The November Ballot: Question 1 – Tiverton Casino

Drawing courtesy of Twin River Management Group

Midtown Oyster Bar

Once again Rhode Island voters are being asked to approve building a full-scale casino, this time in Tiverton, near the Massachusetts border. This casino would replace the slots parlor now operating in the shadow of the Newport Bridge in Newport.

The issue will appear on the ballot statewide and also in Tiverton. It must pass both a statewide and local vote for approval. It is one of seven statewide referenda on the November ballot.

WhatsUpNewp and WhatsUpRhodeIsland are profiling each of the statewide referenda, in what promises to be a spirited election from the presidency to local public offices and local issues.

The issue.

“Shall a gambling facility and/or activity be established in the town (city) of Tiverton?”

Why is this bond issue important?

Owners of Newport Grand, Twin River Management Group, which also operates Twin Rivers in Lincoln, RI, are concerned about its ability to compete with casinos that may be built in nearby Massachusetts. The Tiverton casino, planned for land off Route 24, will be on the Massachusetts border. It would also be a full-scale casino, with 32 table games and 1,000 slots. Efforts in the past to turn Newport Grand into a full-scale casino, with table games, have failed to win approval from Newport voters.

Twin River Management is estimating that a Tiverton full-scale casino would generate some $50 million plus in revenue for the state of Rhode Island, considerably higher than the state currently receives from Newport Grand. Projections have also shown that if the Tiverton casino is defeated, revenues from Newport Grand would decline.

The city of Newport currently receives slightly less than $500,000 annually from Newport Grand, while Twin River Management is projecting that the town of Tiverton would receive $3 million from gambling revenue.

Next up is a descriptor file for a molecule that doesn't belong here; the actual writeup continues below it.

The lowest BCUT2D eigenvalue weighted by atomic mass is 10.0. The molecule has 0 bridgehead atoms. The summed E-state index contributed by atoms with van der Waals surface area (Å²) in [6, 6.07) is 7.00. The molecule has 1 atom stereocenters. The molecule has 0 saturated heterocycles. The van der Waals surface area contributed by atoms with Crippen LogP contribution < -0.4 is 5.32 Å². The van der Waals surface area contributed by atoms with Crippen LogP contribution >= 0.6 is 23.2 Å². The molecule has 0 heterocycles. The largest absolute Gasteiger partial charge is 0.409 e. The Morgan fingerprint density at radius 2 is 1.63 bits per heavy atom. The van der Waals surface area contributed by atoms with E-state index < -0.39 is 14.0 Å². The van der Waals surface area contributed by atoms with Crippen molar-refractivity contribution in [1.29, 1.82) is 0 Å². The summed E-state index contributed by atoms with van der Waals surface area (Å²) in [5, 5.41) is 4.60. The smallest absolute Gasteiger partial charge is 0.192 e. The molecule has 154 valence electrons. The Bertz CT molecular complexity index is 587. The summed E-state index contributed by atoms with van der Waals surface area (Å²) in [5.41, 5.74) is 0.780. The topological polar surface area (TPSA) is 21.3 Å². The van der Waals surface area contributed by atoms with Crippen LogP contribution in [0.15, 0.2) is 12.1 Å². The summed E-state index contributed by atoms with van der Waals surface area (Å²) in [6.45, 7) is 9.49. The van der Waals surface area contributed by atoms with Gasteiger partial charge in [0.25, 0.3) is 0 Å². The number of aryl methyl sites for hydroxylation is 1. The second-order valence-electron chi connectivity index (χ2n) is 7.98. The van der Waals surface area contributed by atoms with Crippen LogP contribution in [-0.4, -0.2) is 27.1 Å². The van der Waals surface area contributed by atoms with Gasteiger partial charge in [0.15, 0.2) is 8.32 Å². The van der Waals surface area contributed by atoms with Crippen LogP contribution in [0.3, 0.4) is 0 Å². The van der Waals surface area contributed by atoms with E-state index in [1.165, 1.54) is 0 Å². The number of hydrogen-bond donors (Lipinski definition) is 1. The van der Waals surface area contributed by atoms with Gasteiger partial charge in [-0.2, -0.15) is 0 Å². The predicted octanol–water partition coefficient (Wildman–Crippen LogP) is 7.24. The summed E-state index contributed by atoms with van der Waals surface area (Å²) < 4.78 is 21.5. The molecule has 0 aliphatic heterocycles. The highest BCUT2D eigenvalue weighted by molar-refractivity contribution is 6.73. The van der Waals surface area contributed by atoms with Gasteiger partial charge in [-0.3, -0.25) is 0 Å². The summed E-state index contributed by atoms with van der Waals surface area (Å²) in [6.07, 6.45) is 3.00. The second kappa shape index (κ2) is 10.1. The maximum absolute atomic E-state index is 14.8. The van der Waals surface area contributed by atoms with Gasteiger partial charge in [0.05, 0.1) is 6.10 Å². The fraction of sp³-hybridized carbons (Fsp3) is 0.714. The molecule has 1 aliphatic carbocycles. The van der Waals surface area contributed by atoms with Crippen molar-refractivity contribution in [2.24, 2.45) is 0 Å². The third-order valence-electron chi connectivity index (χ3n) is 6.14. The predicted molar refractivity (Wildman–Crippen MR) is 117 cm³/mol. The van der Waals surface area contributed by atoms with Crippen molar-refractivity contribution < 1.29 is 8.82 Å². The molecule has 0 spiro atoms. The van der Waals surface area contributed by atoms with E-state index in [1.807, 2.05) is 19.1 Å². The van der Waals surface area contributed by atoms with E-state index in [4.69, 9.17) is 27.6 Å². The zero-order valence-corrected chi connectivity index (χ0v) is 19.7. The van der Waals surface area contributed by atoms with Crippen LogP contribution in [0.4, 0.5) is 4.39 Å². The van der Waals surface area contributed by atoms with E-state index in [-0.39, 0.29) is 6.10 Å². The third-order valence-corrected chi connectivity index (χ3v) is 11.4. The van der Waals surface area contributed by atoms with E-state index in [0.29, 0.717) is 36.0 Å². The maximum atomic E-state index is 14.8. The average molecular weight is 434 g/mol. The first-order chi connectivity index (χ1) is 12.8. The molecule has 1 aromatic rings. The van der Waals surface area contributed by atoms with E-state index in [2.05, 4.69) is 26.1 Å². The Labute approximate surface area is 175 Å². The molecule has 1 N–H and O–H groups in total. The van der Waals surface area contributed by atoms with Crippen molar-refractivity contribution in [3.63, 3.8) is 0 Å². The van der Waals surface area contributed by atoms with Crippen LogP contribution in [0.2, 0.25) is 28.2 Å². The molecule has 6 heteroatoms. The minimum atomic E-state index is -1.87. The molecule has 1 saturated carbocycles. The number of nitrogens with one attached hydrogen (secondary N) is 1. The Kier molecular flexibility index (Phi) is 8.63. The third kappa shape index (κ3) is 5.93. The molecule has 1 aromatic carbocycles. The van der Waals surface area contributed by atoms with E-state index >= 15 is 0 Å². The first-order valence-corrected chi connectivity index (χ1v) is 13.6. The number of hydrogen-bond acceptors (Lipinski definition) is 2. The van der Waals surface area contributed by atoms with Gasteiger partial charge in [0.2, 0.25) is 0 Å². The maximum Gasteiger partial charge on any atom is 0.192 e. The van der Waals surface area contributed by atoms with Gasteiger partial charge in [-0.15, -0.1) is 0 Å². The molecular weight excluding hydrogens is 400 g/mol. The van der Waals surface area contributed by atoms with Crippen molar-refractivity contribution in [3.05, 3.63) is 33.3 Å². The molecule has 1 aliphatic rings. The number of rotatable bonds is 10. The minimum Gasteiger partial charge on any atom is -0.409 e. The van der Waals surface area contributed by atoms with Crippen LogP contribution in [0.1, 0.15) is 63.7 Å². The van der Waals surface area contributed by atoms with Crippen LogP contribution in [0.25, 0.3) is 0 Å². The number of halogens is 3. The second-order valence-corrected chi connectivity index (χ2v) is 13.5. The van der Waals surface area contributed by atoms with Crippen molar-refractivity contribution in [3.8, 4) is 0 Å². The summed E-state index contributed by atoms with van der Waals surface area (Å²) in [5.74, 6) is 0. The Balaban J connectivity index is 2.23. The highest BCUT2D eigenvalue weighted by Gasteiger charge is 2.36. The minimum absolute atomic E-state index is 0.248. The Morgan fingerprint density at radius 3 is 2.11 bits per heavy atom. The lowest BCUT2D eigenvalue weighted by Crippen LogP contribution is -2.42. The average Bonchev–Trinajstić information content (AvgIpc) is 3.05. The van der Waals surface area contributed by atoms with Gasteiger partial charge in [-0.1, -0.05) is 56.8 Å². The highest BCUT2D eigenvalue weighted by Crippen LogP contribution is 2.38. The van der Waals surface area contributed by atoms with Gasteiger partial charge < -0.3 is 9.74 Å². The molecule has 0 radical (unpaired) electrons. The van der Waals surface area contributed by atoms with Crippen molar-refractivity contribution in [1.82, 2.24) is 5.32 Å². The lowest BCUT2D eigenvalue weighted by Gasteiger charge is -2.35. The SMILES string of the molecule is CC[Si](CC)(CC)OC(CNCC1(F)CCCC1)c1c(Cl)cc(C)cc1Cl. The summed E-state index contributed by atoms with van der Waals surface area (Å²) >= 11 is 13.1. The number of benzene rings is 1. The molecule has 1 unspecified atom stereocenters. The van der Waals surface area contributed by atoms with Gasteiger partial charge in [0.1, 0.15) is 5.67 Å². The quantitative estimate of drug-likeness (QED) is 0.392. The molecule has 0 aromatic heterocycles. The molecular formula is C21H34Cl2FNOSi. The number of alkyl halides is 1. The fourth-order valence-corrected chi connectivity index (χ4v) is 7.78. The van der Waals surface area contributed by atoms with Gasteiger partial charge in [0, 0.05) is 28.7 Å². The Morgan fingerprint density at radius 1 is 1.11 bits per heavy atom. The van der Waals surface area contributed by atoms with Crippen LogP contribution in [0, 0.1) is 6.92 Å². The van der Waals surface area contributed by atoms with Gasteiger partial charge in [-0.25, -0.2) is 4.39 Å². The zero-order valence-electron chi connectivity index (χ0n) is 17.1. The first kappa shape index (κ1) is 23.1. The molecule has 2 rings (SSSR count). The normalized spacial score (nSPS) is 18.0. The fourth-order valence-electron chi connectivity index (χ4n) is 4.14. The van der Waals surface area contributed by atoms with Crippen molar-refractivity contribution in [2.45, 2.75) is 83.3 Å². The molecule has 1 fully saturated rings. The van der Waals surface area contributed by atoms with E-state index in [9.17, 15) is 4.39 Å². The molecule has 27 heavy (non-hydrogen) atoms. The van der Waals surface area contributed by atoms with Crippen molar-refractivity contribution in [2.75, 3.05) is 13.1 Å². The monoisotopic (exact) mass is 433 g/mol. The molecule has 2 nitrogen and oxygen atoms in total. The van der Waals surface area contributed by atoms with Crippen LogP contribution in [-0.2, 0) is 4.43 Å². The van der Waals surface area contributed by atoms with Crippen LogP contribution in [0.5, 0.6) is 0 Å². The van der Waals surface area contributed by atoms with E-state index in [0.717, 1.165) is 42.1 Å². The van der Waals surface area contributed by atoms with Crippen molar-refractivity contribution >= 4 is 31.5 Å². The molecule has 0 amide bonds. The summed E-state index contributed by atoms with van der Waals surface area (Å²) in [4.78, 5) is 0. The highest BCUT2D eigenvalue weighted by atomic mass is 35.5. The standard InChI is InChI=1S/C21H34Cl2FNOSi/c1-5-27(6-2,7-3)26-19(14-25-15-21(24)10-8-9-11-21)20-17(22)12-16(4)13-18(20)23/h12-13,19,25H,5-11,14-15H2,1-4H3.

What happens to the land where Newport Grand is currently located, if the Tiverton casino is approved?

Patti Doyle, a spokesperson for Twin River Management, said ”If the Tiverton ballot measure prevails, Twin River has committed to working with the City on the best and highest use of the property, which includes, if the City and State determine, knocking down the building.”

Projected employment

Twin River Management says the project will generate some 300 construction jobs, and 550 to 600 casino employees, 350 to 400 full time. Twin River Management also says that he first 150 jobs will be offered to current Newport Grand employees.

Specific plan

  • Location is off Route 24 in Tiverton on a 45-acre site, of which 23 acres is developable.
  • Parking for 1,100 customer vehicles and 200 employee vehicles.
  • One thousand slot machines and 32 table games.
  • A sit-down restaurant, plus two or three other “branded third party” restaurants.
  • Eighty-four room hotel.

 

Proponents

Besides Twin River Management, there is a long list of local (Tiverton) to statewide politicians, including the governor. The list also includes Chamber of Commerce officials from Northern Rhode Island, and state labor leaders. It is a well-funded effort, with a reported nearly $800,000 in campaign cash, according to campaign finance reports.

The key argument of the proponents is keeping Rhode Island competitive with the anticipated larger facilities opening in Massachusetts. Gaming revenues, the proponents note, are the third highest revenue source in the Rhode Island budget.

 

Opponents

Four groups are listed as opponents – No Tiverton Casino, Interfaith Clergy of Tiverton and Little Compton, No Casino RI, and Stop Predatory Gambling. According to campaign finance reports this group has not raised any money.

In published reports, however, the group has been specific about its opposition, similar to the opposition that traditionally surfaces to most gaming proposals.

No Tiverton Casino, in a published report, said that the “poorest and most vulnerable citizens” in both Rhode Island and nearby Massachusetts would be “put most at risk.” It calls gambling “a tax on the poor,” and projects a series of negative consequences, including foreclosures, family problems, and financial struggles

In commendatory in the Herald News, Johne E. Higginbotham, rector of Holy Trinity Episcopal Church in Tiverton, said the Northeast is becoming saturated with casinos, that casinos represent a regressive tax on low-wage earners, the casino will spread gambling addiction, drain wealth from communities, and any financial gains experienced by the state will be offset by social costs.

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